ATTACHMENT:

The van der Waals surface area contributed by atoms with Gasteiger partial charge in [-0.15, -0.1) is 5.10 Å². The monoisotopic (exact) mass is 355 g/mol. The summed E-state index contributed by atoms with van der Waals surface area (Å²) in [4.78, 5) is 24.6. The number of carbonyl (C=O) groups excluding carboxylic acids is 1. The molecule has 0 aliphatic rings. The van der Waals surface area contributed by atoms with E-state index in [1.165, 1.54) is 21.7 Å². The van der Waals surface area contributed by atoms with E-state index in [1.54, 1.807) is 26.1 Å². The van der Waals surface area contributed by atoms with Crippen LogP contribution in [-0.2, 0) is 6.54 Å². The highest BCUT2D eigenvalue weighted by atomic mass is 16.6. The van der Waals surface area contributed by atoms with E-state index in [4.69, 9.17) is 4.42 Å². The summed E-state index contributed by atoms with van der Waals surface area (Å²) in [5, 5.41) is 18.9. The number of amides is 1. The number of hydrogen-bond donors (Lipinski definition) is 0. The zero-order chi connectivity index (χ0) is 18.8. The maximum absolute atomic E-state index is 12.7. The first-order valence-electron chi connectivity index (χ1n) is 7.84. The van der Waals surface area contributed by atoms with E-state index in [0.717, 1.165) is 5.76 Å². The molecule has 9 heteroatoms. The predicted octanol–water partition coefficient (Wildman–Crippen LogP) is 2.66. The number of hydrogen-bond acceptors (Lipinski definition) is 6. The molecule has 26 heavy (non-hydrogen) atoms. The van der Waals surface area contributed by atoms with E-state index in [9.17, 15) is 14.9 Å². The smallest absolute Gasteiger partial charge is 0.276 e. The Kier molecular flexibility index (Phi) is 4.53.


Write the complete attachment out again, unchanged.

The van der Waals surface area contributed by atoms with Gasteiger partial charge in [-0.15, -0.1) is 5.10 Å². The monoisotopic (exact) mass is 355 g/mol. The summed E-state index contributed by atoms with van der Waals surface area (Å²) in [4.78, 5) is 24.6. The number of carbonyl (C=O) groups excluding carboxylic acids is 1. The molecule has 0 aliphatic rings. The van der Waals surface area contributed by atoms with E-state index in [1.165, 1.54) is 21.7 Å². The van der Waals surface area contributed by atoms with E-state index in [1.54, 1.807) is 26.1 Å². The van der Waals surface area contributed by atoms with Crippen LogP contribution in [-0.2, 0) is 6.54 Å². The highest BCUT2D eigenvalue weighted by atomic mass is 16.6. The van der Waals surface area contributed by atoms with E-state index in [4.69, 9.17) is 4.42 Å². The summed E-state index contributed by atoms with van der Waals surface area (Å²) in [5, 5.41) is 18.9. The number of amides is 1. The number of hydrogen-bond donors (Lipinski definition) is 0. The zero-order chi connectivity index (χ0) is 18.8. The maximum absolute atomic E-state index is 12.7. The first-order valence-electron chi connectivity index (χ1n) is 7.84. The van der Waals surface area contributed by atoms with E-state index in [0.717, 1.165) is 5.76 Å². The molecule has 9 heteroatoms. The predicted octanol–water partition coefficient (Wildman–Crippen LogP) is 2.66. The number of hydrogen-bond acceptors (Lipinski definition) is 6. The molecule has 26 heavy (non-hydrogen) atoms. The van der Waals surface area contributed by atoms with E-state index in [9.17, 15) is 14.9 Å². The smallest absolute Gasteiger partial charge is 0.276 e. The Kier molecular flexibility index (Phi) is 4.53.